reflected in an ornamental pool stretching majestically before it.. And since 2008, its silvery expanse conceals an underground cellar, reminiscent of Jules Verne's Nautilus, with view of both the water and sky. The barrel cellar complements a production process in which excellence is paramount, in the finest tradition of great Pauillac wines.

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Pauillac Wine

Bordeaux, France

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The leader on the Left Bank in number of first growth classified producers within its boundaries, Pauillac has more than any of the other appellations, at three of the five. Chateau Lafite Rothschild and Mouton Rothschild border St. Estephe on its northern end and Chateau Latour is at Pauillac’s southern end, bordering St. Julien.

While the first growths are certainly some of the better producers of the Left Bank, today they often compete with some of the “lower ranked” producers (second, third, fourth, fifth growth) in quality and value. The Left Bank of Bordeaux subscribes to an arguably outdated method of classification that goes back to 1855. The finest chateaux in that year were judged on the basis of reputation and trading price; changes in rank since then have been miniscule at best. Today producers such as Chateau Pontet-Canet, Chateau Grand Puy-Lacoste, Chateau Lynch-Bages, among others (all fifth growth) offer some of the most outstanding wines in all of Bordeaux.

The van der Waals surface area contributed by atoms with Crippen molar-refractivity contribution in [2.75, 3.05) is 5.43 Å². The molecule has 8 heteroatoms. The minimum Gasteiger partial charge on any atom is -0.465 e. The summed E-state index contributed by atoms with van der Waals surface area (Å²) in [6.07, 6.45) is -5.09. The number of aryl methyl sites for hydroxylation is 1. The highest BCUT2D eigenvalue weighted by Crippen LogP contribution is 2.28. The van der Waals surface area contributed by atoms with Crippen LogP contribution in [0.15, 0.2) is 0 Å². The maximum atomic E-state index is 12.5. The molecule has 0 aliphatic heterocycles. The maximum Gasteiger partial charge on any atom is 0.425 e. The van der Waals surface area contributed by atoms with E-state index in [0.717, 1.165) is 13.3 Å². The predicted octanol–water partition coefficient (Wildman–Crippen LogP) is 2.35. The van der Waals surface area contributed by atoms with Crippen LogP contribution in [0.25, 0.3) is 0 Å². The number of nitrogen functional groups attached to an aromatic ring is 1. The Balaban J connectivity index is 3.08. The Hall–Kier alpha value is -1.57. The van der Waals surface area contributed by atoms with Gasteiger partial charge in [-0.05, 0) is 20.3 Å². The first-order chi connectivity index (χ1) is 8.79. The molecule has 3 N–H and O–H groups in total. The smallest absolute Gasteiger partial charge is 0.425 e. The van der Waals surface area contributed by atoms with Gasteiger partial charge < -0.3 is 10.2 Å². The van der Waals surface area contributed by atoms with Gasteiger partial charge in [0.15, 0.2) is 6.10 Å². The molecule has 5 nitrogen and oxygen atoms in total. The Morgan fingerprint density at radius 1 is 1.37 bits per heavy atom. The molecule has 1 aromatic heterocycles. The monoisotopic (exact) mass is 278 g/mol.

Defining characteristics of fine wines from Pauillac (i.e. Cabernet-based Bordeaux Blends) include inky and juicy blackcurrant, cedar or cigar box and plush or chalky tannins.

Layers of gravel in the Pauillac region are key to its wines’ character and quality. The layers offer excellent drainage in the relatively flat topography of the region allowing water to run off into “jalles” or streams, which subsequently flow off into the Gironde.

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One of the world’s most classic and popular styles of red wine, Bordeaux-inspired blends have spread from their homeland in France to nearly every corner of the New World. Typically based on either Cabernet Sauvignon or Merlot and supported by Cabernet Franc, Malbec and Petit Verdot, the best of these are densely hued, fragrant, full of fruit and boast a structure that begs for cellar time. Somm Secret—Blends from Bordeaux are generally earthier compared to those from the New World, which tend to be fruit-dominant.

POE163669_2000 Item# 163669